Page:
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November 13, 2019 Fiction


Cara Benson

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My cover letters are “out there,” meaning I’ve sent them sailing to their intended receivers. Now I’m in the business of waiting for responses and keeping my spirits up. This morning has been particularly slow so I consider going to a coffee shop, but decide against it. I don't want to spend the five bucks on a beverage I already have at home to find out that no one has emailed me there, either. 

Random fact I discover while not leaving well enough alone [“where are the jobs” & “willing to relocate” & “cities on the verge”]: warehouses in the outskirts of Detroit are owned by financing companies like Goldman Sachs. They traffic in artificial delay by moving industrial sized bars of aluminum, for example, among their own properties. A warehouse will sit empty while the metal is in a truck on a highway for no other reason than it not being in the original location when an order comes in jacks up the price. Even if it creates additional profit of a penny or two per Coke can, they make billions. Seek and ye shall not find, by design.

I try not to drink any soda, but my boyfriend can’t resist the bite and burn. I swig off his often enough to know I’m complicit, though mostly he gets it in plastic bottles he leaves half drunk in the fridge. I don't know enough about plastics yet. Suddenly I'm thirsty. Maybe I will leave the house, though this won't increase my value. 

I go to the library, not the coffee shop, and wave to the circulation staff on my way in. I’ve fantasized about working here, reshelving books and checking the DVD cases for all the discs before scanning them for patrons. The grail, I suppose, would be reference – helping people find the material they’re curious about or need to know – but that would require another degree and I'm still paying for the first two. Hence, I don't go for circulation (average $12/hr). I make a little joke to myself that everyone here is on a need to know basis, then head for the new releases and staff recs.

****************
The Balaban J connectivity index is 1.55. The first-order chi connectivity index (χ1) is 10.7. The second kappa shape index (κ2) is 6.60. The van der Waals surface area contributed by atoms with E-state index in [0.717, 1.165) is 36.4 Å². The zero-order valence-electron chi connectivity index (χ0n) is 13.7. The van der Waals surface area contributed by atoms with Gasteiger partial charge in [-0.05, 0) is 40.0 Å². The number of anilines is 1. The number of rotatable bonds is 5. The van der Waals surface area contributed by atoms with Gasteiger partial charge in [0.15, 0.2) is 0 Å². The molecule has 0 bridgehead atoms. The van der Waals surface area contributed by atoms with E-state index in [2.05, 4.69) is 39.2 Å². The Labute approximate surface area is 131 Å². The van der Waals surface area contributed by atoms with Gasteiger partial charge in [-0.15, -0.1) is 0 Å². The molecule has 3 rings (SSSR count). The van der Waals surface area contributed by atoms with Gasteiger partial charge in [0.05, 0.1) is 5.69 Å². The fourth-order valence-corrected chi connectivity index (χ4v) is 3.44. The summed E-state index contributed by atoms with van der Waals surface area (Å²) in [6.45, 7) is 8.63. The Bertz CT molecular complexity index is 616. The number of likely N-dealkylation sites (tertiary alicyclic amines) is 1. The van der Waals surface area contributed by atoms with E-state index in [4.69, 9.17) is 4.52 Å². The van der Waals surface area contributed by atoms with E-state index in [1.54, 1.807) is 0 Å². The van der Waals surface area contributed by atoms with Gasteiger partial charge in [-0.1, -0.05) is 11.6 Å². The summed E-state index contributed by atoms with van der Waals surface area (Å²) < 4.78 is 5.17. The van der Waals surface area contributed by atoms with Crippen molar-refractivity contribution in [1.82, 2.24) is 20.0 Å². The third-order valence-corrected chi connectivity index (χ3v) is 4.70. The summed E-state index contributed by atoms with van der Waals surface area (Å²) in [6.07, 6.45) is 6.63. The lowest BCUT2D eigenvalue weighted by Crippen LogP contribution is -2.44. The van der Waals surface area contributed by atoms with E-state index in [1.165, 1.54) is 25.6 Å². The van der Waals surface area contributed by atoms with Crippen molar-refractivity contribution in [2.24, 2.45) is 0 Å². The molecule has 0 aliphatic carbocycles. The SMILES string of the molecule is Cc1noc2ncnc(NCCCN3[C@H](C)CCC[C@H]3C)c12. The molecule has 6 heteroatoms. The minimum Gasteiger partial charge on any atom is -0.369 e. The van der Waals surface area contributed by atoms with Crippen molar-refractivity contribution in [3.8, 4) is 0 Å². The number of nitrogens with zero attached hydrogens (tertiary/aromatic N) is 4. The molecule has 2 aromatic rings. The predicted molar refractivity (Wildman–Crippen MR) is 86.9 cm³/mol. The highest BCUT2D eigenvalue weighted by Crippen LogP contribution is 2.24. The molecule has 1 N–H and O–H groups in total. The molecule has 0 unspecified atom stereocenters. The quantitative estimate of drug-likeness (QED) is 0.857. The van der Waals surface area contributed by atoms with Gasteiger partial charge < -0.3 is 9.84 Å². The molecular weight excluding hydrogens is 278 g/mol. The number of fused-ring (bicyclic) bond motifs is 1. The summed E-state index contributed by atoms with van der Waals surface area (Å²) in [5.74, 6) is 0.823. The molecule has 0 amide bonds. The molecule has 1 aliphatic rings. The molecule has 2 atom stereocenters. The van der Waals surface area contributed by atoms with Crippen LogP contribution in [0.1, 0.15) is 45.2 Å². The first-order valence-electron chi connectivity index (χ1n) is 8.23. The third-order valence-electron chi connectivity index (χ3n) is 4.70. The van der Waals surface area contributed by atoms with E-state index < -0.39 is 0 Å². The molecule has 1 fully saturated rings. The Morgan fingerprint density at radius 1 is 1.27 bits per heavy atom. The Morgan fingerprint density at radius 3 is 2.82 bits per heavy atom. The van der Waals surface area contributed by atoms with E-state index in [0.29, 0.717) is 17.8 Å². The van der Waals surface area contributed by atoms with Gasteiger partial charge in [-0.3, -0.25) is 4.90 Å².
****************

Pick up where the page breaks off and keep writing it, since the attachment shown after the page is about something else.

After a few minutes pulling books, reading covers and flaps then putting them back (who can concentrate when an email could come in at any moment?), I go for a drink. I'm bending over the fountain next to the community bulletin board, puckering my lips to slurp in the town water, when I remember that I can't remember if the PFOAs issue in the reservoir got properly resolved. Watersheds everywhere are at risk, after all. This much I'm certain of. Keyword: Monsanto. 

I'll ask my phone.

I whisper okay google [Listening] pfoa water upstate new york. Though my phone is on silent, she tells me out loud: “The following is information about perfluorooctanoic acid in the water supply from the New York State Department of Health including ongoing activities, related information, and contact information.” A whole lot of information about information, and none of it useful. I want a yes or no. Drink, or not, but don’t get one. 

I am in a storehouse of answers, am I not? I head for the reference desk even though there's no one behind the counter. She must be helping someone, somewhere. I look around to see if she's in the vicinity but don't locate her. I look at my phone again. Oh yeah! Maybe my boyfriend will know. 

I text him: pfoas are we safe?

Him: dont know. busy. google it.  

I groan. The reference librarian has returned and catches me right at the wrong moment. 

I wasn't rolling my eyes at you, I say. It's just that...I hold up my phone, as if this explains it.

She shoots me a look that I interpret as displeased, but for all I know could be the result of indigestion from rushing her lunch break. After an awkward moment, she asks how can she help me. 

I'm trying to track down the current status of water safety and pfoa remediation in the area, I say. I've no idea why, but the query reminds me of my cover letters, emissaries that they are, and involuntarily I shift my footing. 

She nods, then takes to the internet. I watch her eyes scanning in the glow from the screen. She makes notes while alternating her hands between scrolling and clicking, typing on the keyboard, and picking up the pen while holding down the piece of scrap paper as she writes. 

She hands me these results:

4 sites of contamination 

2 link addresses to pdf documents

3 regional information sessions

1 deadline for the public comment period 

I'm not sure how my face reads, but I do thank her for her time. My phone buzzes. Maybe it's an email! 

It's my boyfriend. sorry so short. did u get any answers?

yes and no. gonna have to keep looking.


image: Aaron Burch